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    Sobriquet 43.20: Therefore Art Thou Loco

    Thursday, June 19, 2008
    All right. It's been a few days since I last wrote anything of substance. The big development, if one can regard the isolated toiling of an obscure academic as "big," has been the completion of the second chapter of my dissertation, the seemingly endless section on The Master of Petersburg that I put together between February and May. Although I finished writing the sprawling beast a couple of weeks ago (wow, has it really been that long?), I was not comfortable regarding it as finished until it met with the approbation of my supervisor. I'm funny that way, I suppose.

    The real problem, though, is one of faith. Although I use the term in a purely secular sense, I realize that faith inevitably invokes the spiritual. And this is not without good reason: faith, after all, requires us to discard empiricism and suspend our truth-seeking faculties in favor of paradoxically accepting something unverifiable as fact. That's the principle behind much of the world's religious belief: the individual senses or feels something to be true to the point of "knowing," but ultimately can't "prove" it. But, let's drop the quasi-spiritual for the moment.

    But by taking the whole seeing is believing thing, we see the problem: there is, quite obviously, a difference between believing that, as I write this, my right hand is attached to my right wrist (which I see) and believing that the sun will rise tomorrow (which I do not see). And yet, were I to say that I do not believe the sun will rise tomorrow, I would likely be regarded as something of a fool with an eschatological fixation. The ceaseless string of dawns spanning the millennia of recorded human history, of course, has made such statements essentially absurd. (But, seriously, try prove in the present what will occur in the future).

    In other words, we accept the extremely frequent as axiomatic or inevitable (how many people bet their bottom dollar on the 18-0 Patriots winning just one more?). And we do this in every facet of our existences. I mean, how do you really know your parents didn't kidnap you as an infant, forge a birth certificate, and feed you an elaborate story? We just believe it and take it for granted, right?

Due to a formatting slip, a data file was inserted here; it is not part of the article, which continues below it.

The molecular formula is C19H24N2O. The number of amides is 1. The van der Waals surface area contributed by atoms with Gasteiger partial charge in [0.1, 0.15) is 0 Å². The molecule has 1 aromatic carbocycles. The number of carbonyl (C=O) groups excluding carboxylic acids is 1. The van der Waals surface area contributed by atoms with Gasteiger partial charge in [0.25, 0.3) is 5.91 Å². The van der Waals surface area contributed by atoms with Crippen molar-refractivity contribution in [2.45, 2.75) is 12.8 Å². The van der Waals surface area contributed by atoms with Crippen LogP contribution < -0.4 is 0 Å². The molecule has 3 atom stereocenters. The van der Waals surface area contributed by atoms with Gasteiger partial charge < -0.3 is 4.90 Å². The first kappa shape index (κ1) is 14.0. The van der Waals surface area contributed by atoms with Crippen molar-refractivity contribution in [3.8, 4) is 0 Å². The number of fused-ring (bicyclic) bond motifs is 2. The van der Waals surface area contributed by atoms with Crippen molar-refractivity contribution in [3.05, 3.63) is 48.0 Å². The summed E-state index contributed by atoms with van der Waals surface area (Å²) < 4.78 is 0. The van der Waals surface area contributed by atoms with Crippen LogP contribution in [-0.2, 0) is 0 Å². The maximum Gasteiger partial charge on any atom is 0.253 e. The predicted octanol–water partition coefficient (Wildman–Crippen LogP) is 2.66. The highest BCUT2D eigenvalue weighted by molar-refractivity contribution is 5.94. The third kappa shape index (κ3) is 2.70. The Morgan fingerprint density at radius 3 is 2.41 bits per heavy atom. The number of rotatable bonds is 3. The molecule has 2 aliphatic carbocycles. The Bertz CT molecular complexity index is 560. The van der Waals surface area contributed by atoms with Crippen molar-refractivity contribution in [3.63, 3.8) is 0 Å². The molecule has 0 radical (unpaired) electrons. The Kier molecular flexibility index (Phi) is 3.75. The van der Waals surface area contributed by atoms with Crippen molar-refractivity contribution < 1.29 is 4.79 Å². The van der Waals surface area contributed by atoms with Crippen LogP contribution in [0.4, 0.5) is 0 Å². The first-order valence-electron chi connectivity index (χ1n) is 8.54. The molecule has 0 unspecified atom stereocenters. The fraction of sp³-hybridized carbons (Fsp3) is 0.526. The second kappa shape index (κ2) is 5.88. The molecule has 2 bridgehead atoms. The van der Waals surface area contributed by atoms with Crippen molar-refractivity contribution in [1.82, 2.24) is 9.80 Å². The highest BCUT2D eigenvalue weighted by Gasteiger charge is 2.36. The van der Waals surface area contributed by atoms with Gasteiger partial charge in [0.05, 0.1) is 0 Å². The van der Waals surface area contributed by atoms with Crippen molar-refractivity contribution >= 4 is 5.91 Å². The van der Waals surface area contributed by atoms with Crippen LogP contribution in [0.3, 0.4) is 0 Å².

That's sort of what this whole dissertation thing is like. I know that people have written dissertations in the past and I know that I have written literary criticism that is of the quality sought by academic journals and dissertation panels. The problem for someone like me is in the therefore that will link these tangible observations to an as-yet unrealized (and thus wholly unprovable) future scenario. I have to take it for granted that my hard work will, in the end, result in a doctorate. Like George Michael says, I gotta have faith in something as intangible as this:

    An individual

    A) Displays an ability to write literary criticism at the level deemed appropriate for successful doctoral work;

    B) Knows that others with a similar aptitude have written dissertations and received their PhDs;


    C) Works hard and steadily.

    D) Therefore, he or she will be able to earn a PhD.

    The logic, though appealing, is flawed. Such a doctoral student will have to go on faith that A + B + C will equal D when, in truth, A + B + C has only been shown to frequently result in D. That's on the macro level. On the micro level, it's more like this: I know that I have written a solid chapter. Therefore, if I work as hard as I did on that chapter, I will write another solid chapter this time around.

    The root of the problem, of course, is that, while I am engaged in a discipline that teaches the virtues of doubt, skepticism, and adamantine refusal to accept the fundamentally unknowable, I am also encouraged to do precisely that towards which I am wholly disinclined.

    And then there's the waiting. I often feel like Vladimir or Estragon, patiently waiting for the unseen Godot. Were I a Tralfamadorian, this would not be an issue because I would see what comes after the now.

    Instead, I have to be like Little Orphan Annie: the sun'll come up tomorrow . . . (we'll not mention, for the moment, that I live in one of the cloudiest regions of the nation). At any rate, I've already bet my bottom dollar on it . . . (and that's on an adjunct's salary!)

    For tomorrow: Read another article.

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  1. From Minxy:

    Existential AND humorous at the've been thinking a lot lately, my friend. But I can see where it may be difficult to believe one's work is good enough, and that's why I'm keep you plugging along and try to lift your spirits here and there when I can. It's a task I'm happy to be charged with. :)

    By Blogger Sobriquet Magazine on 20 June, 2008
  2. "And yet, were I to say that I do not believe the sun will rise tomorrow, I would likely be regarded as something of a fool with an eschatological fixation."

    Unless you said it to David Hume who would reply, "I wrote an entire treatise on this very subject!!"

    By Blogger Ed on 20 June, 2008
  3. Which is precisely why I carry a stack of mimeographed copies of "An Inquiry Concerning Human Understanding" to hand out to passersby. I would have already given a copy to every man, woman, and child in New York by now if it weren't for the dearth of waxed mulberry paper in the region.

    By Blogger Sobriquet Magazine on 20 June, 2008

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